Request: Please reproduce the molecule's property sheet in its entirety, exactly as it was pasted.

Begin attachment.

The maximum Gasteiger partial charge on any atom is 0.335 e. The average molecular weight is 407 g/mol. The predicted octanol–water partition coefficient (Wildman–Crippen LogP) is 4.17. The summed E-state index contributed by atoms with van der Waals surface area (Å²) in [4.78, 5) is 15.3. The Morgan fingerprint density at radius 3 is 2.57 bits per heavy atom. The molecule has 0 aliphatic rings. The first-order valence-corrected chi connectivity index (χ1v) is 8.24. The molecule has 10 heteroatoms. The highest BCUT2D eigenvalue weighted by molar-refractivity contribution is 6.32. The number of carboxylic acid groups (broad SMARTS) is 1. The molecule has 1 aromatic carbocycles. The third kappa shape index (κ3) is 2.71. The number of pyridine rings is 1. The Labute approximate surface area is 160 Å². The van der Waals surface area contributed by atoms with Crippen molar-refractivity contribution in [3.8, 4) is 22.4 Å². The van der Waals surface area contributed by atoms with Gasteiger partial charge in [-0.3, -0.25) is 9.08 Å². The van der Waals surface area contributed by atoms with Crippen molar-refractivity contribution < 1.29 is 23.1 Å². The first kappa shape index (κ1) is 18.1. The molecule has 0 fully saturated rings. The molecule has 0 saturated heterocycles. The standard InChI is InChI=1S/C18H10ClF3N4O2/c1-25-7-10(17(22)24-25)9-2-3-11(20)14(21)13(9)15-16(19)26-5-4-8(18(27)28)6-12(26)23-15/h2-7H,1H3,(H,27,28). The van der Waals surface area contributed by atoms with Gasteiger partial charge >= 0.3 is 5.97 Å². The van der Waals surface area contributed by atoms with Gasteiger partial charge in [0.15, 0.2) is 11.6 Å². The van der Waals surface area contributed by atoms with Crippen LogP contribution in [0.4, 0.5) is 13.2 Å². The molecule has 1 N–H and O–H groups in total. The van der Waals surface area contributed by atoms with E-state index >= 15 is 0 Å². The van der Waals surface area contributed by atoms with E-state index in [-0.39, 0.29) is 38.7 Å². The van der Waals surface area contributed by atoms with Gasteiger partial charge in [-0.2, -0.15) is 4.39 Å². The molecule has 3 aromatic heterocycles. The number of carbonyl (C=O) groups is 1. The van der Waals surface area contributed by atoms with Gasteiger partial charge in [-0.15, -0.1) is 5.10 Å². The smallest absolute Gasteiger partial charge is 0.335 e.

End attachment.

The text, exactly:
The maximum Gasteiger partial charge on any atom is 0.335 e. The average molecular weight is 407 g/mol. The predicted octanol–water partition coefficient (Wildman–Crippen LogP) is 4.17. The summed E-state index contributed by atoms with van der Waals surface area (Å²) in [4.78, 5) is 15.3. The Morgan fingerprint density at radius 3 is 2.57 bits per heavy atom. The molecule has 0 aliphatic rings. The first-order valence-corrected chi connectivity index (χ1v) is 8.24. The molecule has 10 heteroatoms. The highest BCUT2D eigenvalue weighted by molar-refractivity contribution is 6.32. The number of carboxylic acid groups (broad SMARTS) is 1. The molecule has 1 aromatic carbocycles. The third kappa shape index (κ3) is 2.71. The number of pyridine rings is 1. The Labute approximate surface area is 160 Å². The van der Waals surface area contributed by atoms with Crippen molar-refractivity contribution in [3.8, 4) is 22.4 Å². The van der Waals surface area contributed by atoms with Gasteiger partial charge in [-0.3, -0.25) is 9.08 Å². The van der Waals surface area contributed by atoms with Crippen molar-refractivity contribution < 1.29 is 23.1 Å². The first kappa shape index (κ1) is 18.1. The molecule has 0 fully saturated rings. The molecule has 0 saturated heterocycles. The standard InChI is InChI=1S/C18H10ClF3N4O2/c1-25-7-10(17(22)24-25)9-2-3-11(20)14(21)13(9)15-16(19)26-5-4-8(18(27)28)6-12(26)23-15/h2-7H,1H3,(H,27,28). The van der Waals surface area contributed by atoms with Gasteiger partial charge >= 0.3 is 5.97 Å². The van der Waals surface area contributed by atoms with Gasteiger partial charge in [0.15, 0.2) is 11.6 Å². The van der Waals surface area contributed by atoms with Crippen LogP contribution in [0.4, 0.5) is 13.2 Å². The molecule has 1 N–H and O–H groups in total. The van der Waals surface area contributed by atoms with E-state index >= 15 is 0 Å². The van der Waals surface area contributed by atoms with E-state index in [-0.39, 0.29) is 38.7 Å². The van der Waals surface area contributed by atoms with Gasteiger partial charge in [-0.2, -0.15) is 4.39 Å². The molecule has 3 aromatic heterocycles. The number of carbonyl (C=O) groups is 1. The van der Waals surface area contributed by atoms with Gasteiger partial charge in [-0.15, -0.1) is 5.10 Å². The smallest absolute Gasteiger partial charge is 0.335 e.